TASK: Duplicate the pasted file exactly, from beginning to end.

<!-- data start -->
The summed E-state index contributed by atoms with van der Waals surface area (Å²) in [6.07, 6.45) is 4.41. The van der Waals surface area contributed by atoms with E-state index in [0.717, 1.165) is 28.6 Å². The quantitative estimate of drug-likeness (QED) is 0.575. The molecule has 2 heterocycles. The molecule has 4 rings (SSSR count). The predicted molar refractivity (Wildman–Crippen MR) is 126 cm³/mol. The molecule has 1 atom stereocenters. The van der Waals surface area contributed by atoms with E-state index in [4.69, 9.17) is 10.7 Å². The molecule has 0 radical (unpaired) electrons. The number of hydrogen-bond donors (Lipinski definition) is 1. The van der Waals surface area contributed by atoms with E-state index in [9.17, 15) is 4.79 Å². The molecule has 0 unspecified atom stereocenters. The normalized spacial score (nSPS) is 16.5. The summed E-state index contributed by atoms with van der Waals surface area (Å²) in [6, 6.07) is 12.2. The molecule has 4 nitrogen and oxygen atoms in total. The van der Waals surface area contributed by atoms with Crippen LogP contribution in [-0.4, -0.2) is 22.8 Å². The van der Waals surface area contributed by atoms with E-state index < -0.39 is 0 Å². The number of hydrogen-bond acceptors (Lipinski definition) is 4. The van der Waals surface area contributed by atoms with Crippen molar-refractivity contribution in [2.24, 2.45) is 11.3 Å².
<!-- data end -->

The summed E-state index contributed by atoms with van der Waals surface area (Å²) in [6.07, 6.45) is 4.41. The van der Waals surface area contributed by atoms with E-state index in [0.717, 1.165) is 28.6 Å². The quantitative estimate of drug-likeness (QED) is 0.575. The molecule has 2 heterocycles. The molecule has 4 rings (SSSR count). The predicted molar refractivity (Wildman–Crippen MR) is 126 cm³/mol. The molecule has 1 atom stereocenters. The van der Waals surface area contributed by atoms with E-state index in [4.69, 9.17) is 10.7 Å². The molecule has 0 radical (unpaired) electrons. The number of hydrogen-bond donors (Lipinski definition) is 1. The van der Waals surface area contributed by atoms with E-state index in [9.17, 15) is 4.79 Å². The molecule has 0 unspecified atom stereocenters. The normalized spacial score (nSPS) is 16.5. The summed E-state index contributed by atoms with van der Waals surface area (Å²) in [6, 6.07) is 12.2. The molecule has 4 nitrogen and oxygen atoms in total. The van der Waals surface area contributed by atoms with Crippen LogP contribution in [-0.4, -0.2) is 22.8 Å². The van der Waals surface area contributed by atoms with E-state index < -0.39 is 0 Å². The number of hydrogen-bond acceptors (Lipinski definition) is 4. The van der Waals surface area contributed by atoms with Crippen molar-refractivity contribution in [2.24, 2.45) is 11.3 Å².